Contractors are technically self-employed professionals who work via a previously set up limited company and are hired by larger firms for the services that their limited company provides. This basically means that an IT contractor for example would set up their own company that they then work for and would offer out the limited company and the service it provides to a larger firm. The firm would subsequently not be hiring the contractor as an employee; they would in fact be hiring the limited company on a contract based term.
Because of this system that contractors work by, a contractor is not an employee, and with this comes a number of differences to their professional status as opposed to an average employed worker. There are a number of factors that are greatly affected because of this as contractors do not benefit from the advantages and perks that come with being employed by a company. Insurance is one of these advantages that contractors lack because as they are their own company owner and boss in a sense, if any misfortune or error were to occur, they would be held fully liable to any claims or damages.
Contractors are fully liable for their own actions and the actions of their limited company, thus making them financially vulnerable when considering the risks that face contractors in the professional world. From sick pay to professional indemnity, contractors must insure themselves for any eventuality and any danger. Thankfully, contractor insurance exists and is specifically designed and tailored with contractors in mind, covering them from almost all potential outcomes facing self-employed professionals today.
Contractor insurance is vital within the contracting profession, with every contractor purchasing the relevant products to their line of work. Obviously a product such as employer's liability insurance would only apply to those contractors who employ within their limited company, but a far more general product such as professional indemnity insurance is purchased across the board, as its benefits are vast.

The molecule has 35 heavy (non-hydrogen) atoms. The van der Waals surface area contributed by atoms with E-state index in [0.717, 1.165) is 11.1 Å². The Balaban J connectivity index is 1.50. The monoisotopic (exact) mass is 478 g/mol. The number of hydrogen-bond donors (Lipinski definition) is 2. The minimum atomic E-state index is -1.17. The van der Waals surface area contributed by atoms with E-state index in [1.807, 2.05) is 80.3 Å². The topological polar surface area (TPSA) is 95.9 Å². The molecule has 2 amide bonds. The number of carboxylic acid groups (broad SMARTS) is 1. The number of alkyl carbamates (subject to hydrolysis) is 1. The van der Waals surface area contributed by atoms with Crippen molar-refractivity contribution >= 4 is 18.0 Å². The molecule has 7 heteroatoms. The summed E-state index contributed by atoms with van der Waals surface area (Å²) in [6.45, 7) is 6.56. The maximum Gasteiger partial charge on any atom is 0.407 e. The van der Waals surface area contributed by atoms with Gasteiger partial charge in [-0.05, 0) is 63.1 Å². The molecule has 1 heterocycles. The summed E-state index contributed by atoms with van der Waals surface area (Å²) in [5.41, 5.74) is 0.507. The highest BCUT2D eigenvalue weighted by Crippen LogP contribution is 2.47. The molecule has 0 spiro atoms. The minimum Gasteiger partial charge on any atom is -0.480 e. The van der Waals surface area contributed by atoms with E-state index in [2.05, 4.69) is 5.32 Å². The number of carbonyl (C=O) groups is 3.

Many forms of contractor insurance (such as PI Insurance) are in fact often a contractual requirement within the clause of a job contract and thus cannot be overlooked by any contractor. The fact that jobs for contractors often demand a contractor is covered by necessary insurance highlights the need for contractor specific insurance, not just as a professional safety net.
As well as covering contractors from incidents and misfortunes that would result in financial loss and damage, a number of contractor insurance policies work in favour of professional status regarding a contractor's tax position. The HMRC is ever increasing its pressure on contractor's statuses, and by having certain insurance policies in place is often looked upon by the tax office as firm grounds of proving professional credibility.
Along with providing necessary cover protecting a number of eventualities, contractor insurance proves that a contractor is reliable to a potential company and secures their status as a reputable contractor within their own right.